Appointment 2, Monday.

Monday, I went back with the hope that they might have fake teeth ready and I would stop whistling. Obviously, it had been far too long since I had been to the dentist. That coupled with my inexperience with having missing teeth led to my misunderstanding the process.

They had no teeth for me on Monday since they hadn’t done impressions yet. The reason for the weekend delay on the impressions was that the dentist wanted the gaping hole she had made with pliers to heal first. How silly of me!

Monday, they filled a plastic tray at least three times the size of my mouth with gooey pink gunk. This whole works was shoved into my mouth as if I have a jaw that can unhinge like a snake. I don’t.

Before they filled my mouth with pink goo though, they made sure to scare me about it. “How’s your gag reflex?” “About normal I suppose.” “Well, just so you know, this process makes some people want to throw up.” Great.

Shoving the giant trays of pink goo in my mouth and keeping it there for a full minute, while uncomfortable and certainly not pleasant, didn’t make me want to throw up. It wasn’t until they took it out and I discovered that the back of my tongue was coated with it that I felt a little nauseated. Something about having flecks of pink goo stuck to the back of my tongue that I couldn’t remove, did in fact, make me want to hurl. Still, I didn’t. Yay me.

I spent another week walking around with two missing incisors.

Appointment 3, Friday.

My third appointment in a week. Earlier in the week, they called and told me that my temporary fake teeth weren’t covered under my dental insurance and would cost over $600. Great. Do I really need temporary fake teeth? Can’t I just wait for the permanents? Do I care $600-worth about pronouncing the letter S? Screw the letter S. It’s not important.

However, the dentist said that it is important, since it will be at least a month of cleanings and other dental nightmares before I get permanent teeth. Without the fake teeth to act as placeholders, my teeth could shift and I’d have to do the pink goo trays all over again. If it was money that was holding me back, they’d only charge me $350. “It’s important,” the dentist reiterated. Fine.

On Friday, I went in and got my fake teeth. Yay! I can now say, “Stop sucking, sucker!”

But, we were not done yet. I left with an appointment card with four more appointments written on it. FOUR. Booo.

Appointment 4, Yesterday.

Appointment 4 was the first of four deep cleaning appointments. The dentist is going to do one quadrant at a time. I went on my lunch hour, because the receptionist told me that it shouldn’t take longer than an hour. Two hours later, I was on my way back to work.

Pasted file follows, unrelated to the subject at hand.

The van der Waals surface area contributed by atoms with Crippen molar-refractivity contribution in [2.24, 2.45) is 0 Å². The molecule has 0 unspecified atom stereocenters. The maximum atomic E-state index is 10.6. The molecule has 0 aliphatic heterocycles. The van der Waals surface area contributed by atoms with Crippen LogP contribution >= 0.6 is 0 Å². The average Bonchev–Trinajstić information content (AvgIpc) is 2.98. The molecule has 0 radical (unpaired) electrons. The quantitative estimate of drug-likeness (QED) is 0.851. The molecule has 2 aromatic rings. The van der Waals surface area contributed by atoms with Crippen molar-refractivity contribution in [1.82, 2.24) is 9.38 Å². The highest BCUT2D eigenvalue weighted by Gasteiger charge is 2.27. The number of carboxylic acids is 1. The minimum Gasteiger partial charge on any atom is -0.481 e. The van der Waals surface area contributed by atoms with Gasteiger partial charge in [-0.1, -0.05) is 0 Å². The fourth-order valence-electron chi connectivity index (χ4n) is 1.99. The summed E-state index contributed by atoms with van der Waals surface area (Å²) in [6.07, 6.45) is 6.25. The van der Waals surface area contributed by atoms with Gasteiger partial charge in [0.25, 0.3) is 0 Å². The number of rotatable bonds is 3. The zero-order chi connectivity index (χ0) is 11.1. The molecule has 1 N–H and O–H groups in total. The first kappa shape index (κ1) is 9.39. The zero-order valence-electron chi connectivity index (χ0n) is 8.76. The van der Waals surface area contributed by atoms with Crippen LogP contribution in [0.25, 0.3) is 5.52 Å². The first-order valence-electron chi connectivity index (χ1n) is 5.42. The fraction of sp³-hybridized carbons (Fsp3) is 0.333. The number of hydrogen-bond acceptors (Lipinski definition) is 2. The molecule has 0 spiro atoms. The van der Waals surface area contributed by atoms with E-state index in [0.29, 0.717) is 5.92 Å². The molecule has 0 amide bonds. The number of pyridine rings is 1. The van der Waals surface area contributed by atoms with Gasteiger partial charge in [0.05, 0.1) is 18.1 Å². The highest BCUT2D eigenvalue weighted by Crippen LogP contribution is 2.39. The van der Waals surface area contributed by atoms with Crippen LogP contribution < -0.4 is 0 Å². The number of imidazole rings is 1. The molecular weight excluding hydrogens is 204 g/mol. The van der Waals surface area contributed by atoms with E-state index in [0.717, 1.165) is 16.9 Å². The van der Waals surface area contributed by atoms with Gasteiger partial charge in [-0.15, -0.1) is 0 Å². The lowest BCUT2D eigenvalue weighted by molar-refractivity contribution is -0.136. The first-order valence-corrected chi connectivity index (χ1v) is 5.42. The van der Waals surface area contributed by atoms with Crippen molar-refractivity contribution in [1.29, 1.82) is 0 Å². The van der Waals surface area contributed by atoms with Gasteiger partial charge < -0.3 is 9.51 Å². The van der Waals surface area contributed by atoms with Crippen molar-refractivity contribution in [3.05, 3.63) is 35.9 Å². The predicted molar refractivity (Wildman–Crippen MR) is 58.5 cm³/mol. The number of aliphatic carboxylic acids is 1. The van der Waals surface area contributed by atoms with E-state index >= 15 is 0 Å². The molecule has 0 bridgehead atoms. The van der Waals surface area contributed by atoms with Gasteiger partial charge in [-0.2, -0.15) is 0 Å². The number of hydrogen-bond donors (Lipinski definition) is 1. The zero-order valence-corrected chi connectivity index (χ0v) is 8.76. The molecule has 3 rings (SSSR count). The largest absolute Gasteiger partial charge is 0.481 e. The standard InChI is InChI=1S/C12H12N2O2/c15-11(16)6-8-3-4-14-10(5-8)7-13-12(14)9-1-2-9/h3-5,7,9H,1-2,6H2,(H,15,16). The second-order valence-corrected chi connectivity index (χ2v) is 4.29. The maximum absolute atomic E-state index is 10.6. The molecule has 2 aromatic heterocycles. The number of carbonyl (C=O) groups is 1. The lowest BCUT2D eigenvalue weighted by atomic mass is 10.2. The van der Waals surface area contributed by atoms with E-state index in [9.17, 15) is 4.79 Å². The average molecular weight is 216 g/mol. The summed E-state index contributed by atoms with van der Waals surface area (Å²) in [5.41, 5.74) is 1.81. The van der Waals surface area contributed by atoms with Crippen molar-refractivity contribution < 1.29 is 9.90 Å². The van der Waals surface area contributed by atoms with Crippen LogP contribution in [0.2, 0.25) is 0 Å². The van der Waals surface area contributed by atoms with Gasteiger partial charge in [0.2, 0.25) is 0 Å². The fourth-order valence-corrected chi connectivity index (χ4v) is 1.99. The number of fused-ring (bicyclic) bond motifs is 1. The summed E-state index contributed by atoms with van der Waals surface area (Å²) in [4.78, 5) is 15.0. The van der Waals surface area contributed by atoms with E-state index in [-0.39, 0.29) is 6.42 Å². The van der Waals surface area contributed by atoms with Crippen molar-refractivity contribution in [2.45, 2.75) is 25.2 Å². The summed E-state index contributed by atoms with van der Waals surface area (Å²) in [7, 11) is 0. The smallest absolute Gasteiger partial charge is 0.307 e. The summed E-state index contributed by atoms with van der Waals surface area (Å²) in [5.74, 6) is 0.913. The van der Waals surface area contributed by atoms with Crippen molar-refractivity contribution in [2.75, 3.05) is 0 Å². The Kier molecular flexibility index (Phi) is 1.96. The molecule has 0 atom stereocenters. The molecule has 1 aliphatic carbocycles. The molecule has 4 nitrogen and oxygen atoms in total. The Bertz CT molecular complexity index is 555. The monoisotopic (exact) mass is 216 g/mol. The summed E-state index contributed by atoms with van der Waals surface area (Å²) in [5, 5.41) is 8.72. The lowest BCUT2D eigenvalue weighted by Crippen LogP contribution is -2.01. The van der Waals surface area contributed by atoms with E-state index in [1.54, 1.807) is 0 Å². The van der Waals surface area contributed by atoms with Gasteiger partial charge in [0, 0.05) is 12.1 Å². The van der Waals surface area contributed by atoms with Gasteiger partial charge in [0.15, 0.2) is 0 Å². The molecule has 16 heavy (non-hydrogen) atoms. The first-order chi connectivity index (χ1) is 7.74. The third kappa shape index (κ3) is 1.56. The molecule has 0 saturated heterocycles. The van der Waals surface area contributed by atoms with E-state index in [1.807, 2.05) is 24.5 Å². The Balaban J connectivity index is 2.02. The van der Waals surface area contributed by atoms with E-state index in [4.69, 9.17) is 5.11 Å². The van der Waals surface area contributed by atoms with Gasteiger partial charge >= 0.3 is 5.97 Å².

First, she numbed me. Those shots directly into your gums hurt like a son of a bitch. Once I was properly not feeling anything, she measured my gums by sticking a metal measuring stick between my gums and teeth as far down as it would go like using a jimmy to break into a car.

“Yeah, we have some periodontitis going on down here…”

Then the actual cleaning started. She began with the robotic tool that swishes water around in your mouth and sounds like a drill even though it’s not drilling anything except the icky stuff on your teeth. She finished by going in by hand with a metal pick. A metal pick against your delicate teeth has to be one of the world’s worst sounds.

Then came the laser, which not surprisingly, smelled like burning. What was it burning? My flesh and the billions of evil bacteria in my mouth. That wasn’t all that scary except that I had to wear special eye goggles.

Finally, she injected antibiotics in between each of my teeth and the gums. Two hours later, with a completely numb face, including my nose, I was out the door and back to work.

At first, I felt nothing, because I was still numb, but as the anesthesia wore off, it began to hurt. By the time I left work a few hours later, it felt like I had been smacked in the face repeatedly with a shovel. And I was still bleeding. It still hurts today, but it’s more like getting hit with a pillow–a rather firm one with maybe some rocks hidden inside, but still just a pillow.